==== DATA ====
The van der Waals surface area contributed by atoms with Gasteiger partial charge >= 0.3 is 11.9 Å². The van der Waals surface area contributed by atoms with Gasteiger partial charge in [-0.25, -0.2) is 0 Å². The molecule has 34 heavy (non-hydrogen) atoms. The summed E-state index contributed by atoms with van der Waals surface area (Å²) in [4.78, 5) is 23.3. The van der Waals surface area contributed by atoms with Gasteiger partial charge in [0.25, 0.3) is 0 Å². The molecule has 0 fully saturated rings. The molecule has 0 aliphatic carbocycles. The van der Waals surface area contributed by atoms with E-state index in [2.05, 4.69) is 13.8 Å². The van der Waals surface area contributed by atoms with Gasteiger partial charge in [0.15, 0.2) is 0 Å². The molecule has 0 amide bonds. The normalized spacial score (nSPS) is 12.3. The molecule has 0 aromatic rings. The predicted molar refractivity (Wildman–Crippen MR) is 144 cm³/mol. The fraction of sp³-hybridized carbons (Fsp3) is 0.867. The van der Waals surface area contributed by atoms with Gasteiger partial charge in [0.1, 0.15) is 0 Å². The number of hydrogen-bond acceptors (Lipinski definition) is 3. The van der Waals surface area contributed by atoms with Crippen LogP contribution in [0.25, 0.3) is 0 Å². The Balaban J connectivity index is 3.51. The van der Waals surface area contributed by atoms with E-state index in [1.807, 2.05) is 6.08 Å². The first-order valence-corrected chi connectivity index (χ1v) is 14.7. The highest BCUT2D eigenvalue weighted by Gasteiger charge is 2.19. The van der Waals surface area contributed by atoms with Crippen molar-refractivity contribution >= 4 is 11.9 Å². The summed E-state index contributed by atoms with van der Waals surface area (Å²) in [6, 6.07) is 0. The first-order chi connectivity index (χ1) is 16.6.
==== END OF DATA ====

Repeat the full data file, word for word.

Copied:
The van der Waals surface area contributed by atoms with Gasteiger partial charge >= 0.3 is 11.9 Å². The van der Waals surface area contributed by atoms with Gasteiger partial charge in [-0.25, -0.2) is 0 Å². The molecule has 34 heavy (non-hydrogen) atoms. The summed E-state index contributed by atoms with van der Waals surface area (Å²) in [4.78, 5) is 23.3. The van der Waals surface area contributed by atoms with Gasteiger partial charge in [0.25, 0.3) is 0 Å². The molecule has 0 fully saturated rings. The molecule has 0 aliphatic carbocycles. The van der Waals surface area contributed by atoms with E-state index in [2.05, 4.69) is 13.8 Å². The van der Waals surface area contributed by atoms with Gasteiger partial charge in [0.15, 0.2) is 0 Å². The molecule has 0 amide bonds. The normalized spacial score (nSPS) is 12.3. The molecule has 0 aromatic rings. The predicted molar refractivity (Wildman–Crippen MR) is 144 cm³/mol. The fraction of sp³-hybridized carbons (Fsp3) is 0.867. The van der Waals surface area contributed by atoms with Gasteiger partial charge in [0.1, 0.15) is 0 Å². The number of hydrogen-bond acceptors (Lipinski definition) is 3. The van der Waals surface area contributed by atoms with Crippen LogP contribution in [0.25, 0.3) is 0 Å². The Balaban J connectivity index is 3.51. The van der Waals surface area contributed by atoms with E-state index in [1.807, 2.05) is 6.08 Å². The first-order valence-corrected chi connectivity index (χ1v) is 14.7. The highest BCUT2D eigenvalue weighted by Gasteiger charge is 2.19. The van der Waals surface area contributed by atoms with Crippen molar-refractivity contribution >= 4 is 11.9 Å². The summed E-state index contributed by atoms with van der Waals surface area (Å²) in [6, 6.07) is 0. The first-order chi connectivity index (χ1) is 16.6.